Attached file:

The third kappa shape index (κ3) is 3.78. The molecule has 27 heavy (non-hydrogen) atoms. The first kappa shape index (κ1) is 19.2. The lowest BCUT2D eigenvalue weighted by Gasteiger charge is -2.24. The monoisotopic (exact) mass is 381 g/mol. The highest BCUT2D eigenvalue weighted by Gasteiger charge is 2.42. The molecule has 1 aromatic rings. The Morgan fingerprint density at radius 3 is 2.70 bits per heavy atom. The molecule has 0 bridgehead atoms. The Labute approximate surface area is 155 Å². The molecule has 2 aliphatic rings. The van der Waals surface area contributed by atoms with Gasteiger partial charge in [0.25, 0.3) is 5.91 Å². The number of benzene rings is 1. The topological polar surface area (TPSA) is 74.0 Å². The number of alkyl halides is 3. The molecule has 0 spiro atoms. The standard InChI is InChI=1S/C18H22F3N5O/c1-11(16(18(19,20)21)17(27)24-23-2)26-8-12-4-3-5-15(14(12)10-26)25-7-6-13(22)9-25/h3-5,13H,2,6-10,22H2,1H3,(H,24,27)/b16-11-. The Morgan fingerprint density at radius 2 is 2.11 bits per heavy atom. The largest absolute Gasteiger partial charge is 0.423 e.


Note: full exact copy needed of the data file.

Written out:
The third kappa shape index (κ3) is 3.78. The molecule has 27 heavy (non-hydrogen) atoms. The first kappa shape index (κ1) is 19.2. The lowest BCUT2D eigenvalue weighted by Gasteiger charge is -2.24. The monoisotopic (exact) mass is 381 g/mol. The highest BCUT2D eigenvalue weighted by Gasteiger charge is 2.42. The molecule has 1 aromatic rings. The Morgan fingerprint density at radius 3 is 2.70 bits per heavy atom. The molecule has 0 bridgehead atoms. The Labute approximate surface area is 155 Å². The molecule has 2 aliphatic rings. The van der Waals surface area contributed by atoms with Gasteiger partial charge in [0.25, 0.3) is 5.91 Å². The number of benzene rings is 1. The topological polar surface area (TPSA) is 74.0 Å². The number of alkyl halides is 3. The molecule has 0 spiro atoms. The standard InChI is InChI=1S/C18H22F3N5O/c1-11(16(18(19,20)21)17(27)24-23-2)26-8-12-4-3-5-15(14(12)10-26)25-7-6-13(22)9-25/h3-5,13H,2,6-10,22H2,1H3,(H,24,27)/b16-11-. The Morgan fingerprint density at radius 2 is 2.11 bits per heavy atom. The largest absolute Gasteiger partial charge is 0.423 e.